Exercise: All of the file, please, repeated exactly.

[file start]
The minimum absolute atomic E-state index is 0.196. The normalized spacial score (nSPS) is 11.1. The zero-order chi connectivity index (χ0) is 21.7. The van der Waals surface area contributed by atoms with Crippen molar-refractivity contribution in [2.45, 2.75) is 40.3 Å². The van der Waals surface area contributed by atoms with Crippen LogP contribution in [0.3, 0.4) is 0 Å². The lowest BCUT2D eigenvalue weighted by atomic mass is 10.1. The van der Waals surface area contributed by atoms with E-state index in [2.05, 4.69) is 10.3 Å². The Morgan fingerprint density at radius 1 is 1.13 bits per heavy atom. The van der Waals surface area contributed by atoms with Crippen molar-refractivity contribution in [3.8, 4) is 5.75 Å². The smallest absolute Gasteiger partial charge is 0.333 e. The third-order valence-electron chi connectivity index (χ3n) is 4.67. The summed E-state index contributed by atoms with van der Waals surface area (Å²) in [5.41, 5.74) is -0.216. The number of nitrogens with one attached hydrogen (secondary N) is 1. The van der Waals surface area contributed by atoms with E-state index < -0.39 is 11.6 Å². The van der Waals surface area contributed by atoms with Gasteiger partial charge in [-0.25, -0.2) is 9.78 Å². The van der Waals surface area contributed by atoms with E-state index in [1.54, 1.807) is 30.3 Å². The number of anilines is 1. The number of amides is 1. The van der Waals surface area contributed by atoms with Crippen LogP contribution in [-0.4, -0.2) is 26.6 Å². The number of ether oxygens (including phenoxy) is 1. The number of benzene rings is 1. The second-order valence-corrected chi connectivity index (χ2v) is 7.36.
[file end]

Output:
The minimum absolute atomic E-state index is 0.196. The normalized spacial score (nSPS) is 11.1. The zero-order chi connectivity index (χ0) is 21.7. The van der Waals surface area contributed by atoms with Crippen molar-refractivity contribution in [2.45, 2.75) is 40.3 Å². The van der Waals surface area contributed by atoms with Crippen LogP contribution in [0.3, 0.4) is 0 Å². The lowest BCUT2D eigenvalue weighted by atomic mass is 10.1. The van der Waals surface area contributed by atoms with E-state index in [2.05, 4.69) is 10.3 Å². The Morgan fingerprint density at radius 1 is 1.13 bits per heavy atom. The van der Waals surface area contributed by atoms with Crippen molar-refractivity contribution in [3.8, 4) is 5.75 Å². The smallest absolute Gasteiger partial charge is 0.333 e. The third-order valence-electron chi connectivity index (χ3n) is 4.67. The summed E-state index contributed by atoms with van der Waals surface area (Å²) in [5.41, 5.74) is -0.216. The number of nitrogens with one attached hydrogen (secondary N) is 1. The van der Waals surface area contributed by atoms with E-state index < -0.39 is 11.6 Å². The van der Waals surface area contributed by atoms with Gasteiger partial charge in [-0.25, -0.2) is 9.78 Å². The van der Waals surface area contributed by atoms with E-state index in [1.54, 1.807) is 30.3 Å². The number of anilines is 1. The number of amides is 1. The van der Waals surface area contributed by atoms with Crippen LogP contribution in [-0.4, -0.2) is 26.6 Å². The number of ether oxygens (including phenoxy) is 1. The number of benzene rings is 1. The second-order valence-corrected chi connectivity index (χ2v) is 7.36.